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Patients Have Higher Expectations Since COVID-19


Physicians must embrace the digital era of healthcare to improve the patient experience.

Michael Linnert, CEO, SymphonyRM

Michael Linnert, CEO, SymphonyRM

Since COVID-19, patients have higher expectations for their physicians, according to the findings of a recent survey conducted by SymphonyRM.

What’s more, 23% of survey respondents said their opinion of their physician changed since the onset of the pandemic, and nearly 20% were considering changing their physician based on how they handled COVID-19. And the top reason patients lost confidence in their healthcare professional during the pandemic was infrequent communication about COVID-19.

“Our research found that, although many health systems and doctors rose to the challenge of connecting patients with the information they needed about their health and the virus, many Americans were left behind and did not receive the same level of communication and engagement,” Michael Linnert, chief executive officer of SymphonyRM, said in a press release. “These findings reveal what we at SymphonyRM have long known: People want doctors to send more consistent and actionable information about their health, such as preventive screenings and proactive health tips. The pandemic appears to have confirmed people’s expectations.”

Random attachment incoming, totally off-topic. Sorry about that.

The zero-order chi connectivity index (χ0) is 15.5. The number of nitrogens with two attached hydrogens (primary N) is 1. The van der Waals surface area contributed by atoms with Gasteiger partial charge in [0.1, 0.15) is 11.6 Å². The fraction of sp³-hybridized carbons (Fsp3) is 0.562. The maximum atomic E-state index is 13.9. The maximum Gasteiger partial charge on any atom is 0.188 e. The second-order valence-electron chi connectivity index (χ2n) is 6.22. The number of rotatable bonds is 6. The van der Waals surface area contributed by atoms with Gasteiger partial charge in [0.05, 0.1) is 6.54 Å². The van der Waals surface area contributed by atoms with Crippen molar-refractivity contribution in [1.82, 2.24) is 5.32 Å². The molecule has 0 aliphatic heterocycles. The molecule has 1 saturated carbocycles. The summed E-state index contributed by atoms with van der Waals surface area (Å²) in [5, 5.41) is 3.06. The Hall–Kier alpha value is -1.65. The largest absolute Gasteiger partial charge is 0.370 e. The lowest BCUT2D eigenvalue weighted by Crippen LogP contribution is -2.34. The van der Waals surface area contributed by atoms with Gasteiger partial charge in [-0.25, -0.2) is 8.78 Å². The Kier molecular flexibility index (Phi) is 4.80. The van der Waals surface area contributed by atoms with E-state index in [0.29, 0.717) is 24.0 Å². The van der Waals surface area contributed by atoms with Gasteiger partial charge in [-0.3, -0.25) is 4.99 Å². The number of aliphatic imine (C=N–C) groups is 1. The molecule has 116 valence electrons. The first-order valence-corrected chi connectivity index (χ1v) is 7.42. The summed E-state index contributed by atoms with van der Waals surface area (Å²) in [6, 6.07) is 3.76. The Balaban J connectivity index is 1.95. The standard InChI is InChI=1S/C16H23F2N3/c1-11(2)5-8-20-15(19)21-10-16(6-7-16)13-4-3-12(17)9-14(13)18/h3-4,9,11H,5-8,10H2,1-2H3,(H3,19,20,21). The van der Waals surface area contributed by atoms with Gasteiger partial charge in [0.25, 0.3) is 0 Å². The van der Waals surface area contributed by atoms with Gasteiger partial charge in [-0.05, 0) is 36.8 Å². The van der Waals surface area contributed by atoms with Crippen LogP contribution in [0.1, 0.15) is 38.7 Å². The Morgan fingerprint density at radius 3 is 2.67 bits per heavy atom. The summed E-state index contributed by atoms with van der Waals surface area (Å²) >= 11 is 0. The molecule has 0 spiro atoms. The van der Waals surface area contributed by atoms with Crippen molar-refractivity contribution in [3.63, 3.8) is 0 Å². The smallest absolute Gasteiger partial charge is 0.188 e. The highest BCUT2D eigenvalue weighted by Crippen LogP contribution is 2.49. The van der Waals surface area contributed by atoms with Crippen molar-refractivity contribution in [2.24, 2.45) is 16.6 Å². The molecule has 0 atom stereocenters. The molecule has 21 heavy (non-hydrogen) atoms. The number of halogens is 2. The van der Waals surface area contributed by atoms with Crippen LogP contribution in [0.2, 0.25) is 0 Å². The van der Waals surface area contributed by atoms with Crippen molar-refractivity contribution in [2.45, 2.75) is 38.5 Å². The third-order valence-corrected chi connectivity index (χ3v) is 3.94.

It appeared as though organizations had difficulty communicating and connecting with patients to provide reliable information when the need was significant. Results of the survey determined only 49% of Americans received general information about COVID-19 from their physician and just 35% received communication about the vaccine.

Patients wanted to receive health-related information outside of office visits. The findings highlighted that 42% of respondents wanted general health and wellness tips and 41% wanted scheduling options for preventive screenings. Some 40% of patients wanted to know about appointment availability, while 37% were interested in updates about the COVID-19 vaccine.

And patients of all ages wanted more proactive communication. Based on the survey, 51% of patients aged 45-54 years old said they wanted better communication with their physicians and 49% of those aged 18-24 years old agreed.

Patients reported they received more communications from their favorite retail brand than engagement messages from their physician. There are plenty of data healthcare workers can leverage to interact with patients, but this is not seen as frequently in the space as it is in retail.

“Doctors and health systems can learn strategies from consumer-facing brands for engaging consumers and driving action,” Linnert said. “Those just starting out on their patient engagement journey, or even those that are further along, can look at brands like Amazon to identify tactics to which today’s healthcare consumers will respond.”

Without healthcare teams being proactive, 43% of patients missed a preventive care appointment during the past year despite 71% saying they would likely schedule such an appointment if prompted by their physician.

There are heightened expectations since COVID-19 struck. Patients want digital appointment scheduling (58%), proactive communication (57%), and virtual appointments (54%).

The survey, which was conducted online in May 2021, included responses from a broad distribution of more than 1,100 consumers in the U.S. It can be found here.

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